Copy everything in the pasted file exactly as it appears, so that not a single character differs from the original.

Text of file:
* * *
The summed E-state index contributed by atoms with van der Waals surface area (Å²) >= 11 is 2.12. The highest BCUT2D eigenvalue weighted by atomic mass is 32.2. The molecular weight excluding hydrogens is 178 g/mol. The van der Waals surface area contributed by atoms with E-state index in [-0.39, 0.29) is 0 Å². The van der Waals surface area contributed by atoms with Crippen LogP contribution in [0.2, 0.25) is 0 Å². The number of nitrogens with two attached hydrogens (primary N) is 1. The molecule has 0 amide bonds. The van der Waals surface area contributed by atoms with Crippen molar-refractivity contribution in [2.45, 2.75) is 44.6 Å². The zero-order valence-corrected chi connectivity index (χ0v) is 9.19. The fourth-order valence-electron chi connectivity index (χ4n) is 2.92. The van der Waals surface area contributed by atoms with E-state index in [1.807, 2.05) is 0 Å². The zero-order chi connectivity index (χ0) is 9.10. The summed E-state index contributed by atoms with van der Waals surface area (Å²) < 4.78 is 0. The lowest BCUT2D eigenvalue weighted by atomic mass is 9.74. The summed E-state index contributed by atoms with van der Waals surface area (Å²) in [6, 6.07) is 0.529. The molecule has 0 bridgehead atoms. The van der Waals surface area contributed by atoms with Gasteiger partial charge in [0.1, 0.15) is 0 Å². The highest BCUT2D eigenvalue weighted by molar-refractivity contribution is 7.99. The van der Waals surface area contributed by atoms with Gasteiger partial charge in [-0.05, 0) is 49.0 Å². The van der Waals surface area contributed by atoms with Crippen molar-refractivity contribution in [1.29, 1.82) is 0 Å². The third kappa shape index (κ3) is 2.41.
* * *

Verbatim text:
The summed E-state index contributed by atoms with van der Waals surface area (Å²) >= 11 is 2.12. The highest BCUT2D eigenvalue weighted by atomic mass is 32.2. The molecular weight excluding hydrogens is 178 g/mol. The van der Waals surface area contributed by atoms with E-state index in [-0.39, 0.29) is 0 Å². The van der Waals surface area contributed by atoms with Crippen LogP contribution in [0.2, 0.25) is 0 Å². The number of nitrogens with two attached hydrogens (primary N) is 1. The molecule has 0 amide bonds. The van der Waals surface area contributed by atoms with Crippen molar-refractivity contribution in [2.45, 2.75) is 44.6 Å². The zero-order valence-corrected chi connectivity index (χ0v) is 9.19. The fourth-order valence-electron chi connectivity index (χ4n) is 2.92. The van der Waals surface area contributed by atoms with E-state index in [1.807, 2.05) is 0 Å². The zero-order chi connectivity index (χ0) is 9.10. The summed E-state index contributed by atoms with van der Waals surface area (Å²) < 4.78 is 0. The lowest BCUT2D eigenvalue weighted by atomic mass is 9.74. The summed E-state index contributed by atoms with van der Waals surface area (Å²) in [6, 6.07) is 0.529. The molecule has 0 bridgehead atoms. The van der Waals surface area contributed by atoms with Gasteiger partial charge in [0.1, 0.15) is 0 Å². The highest BCUT2D eigenvalue weighted by molar-refractivity contribution is 7.99. The van der Waals surface area contributed by atoms with Gasteiger partial charge in [-0.05, 0) is 49.0 Å². The van der Waals surface area contributed by atoms with Crippen molar-refractivity contribution in [1.29, 1.82) is 0 Å². The third kappa shape index (κ3) is 2.41.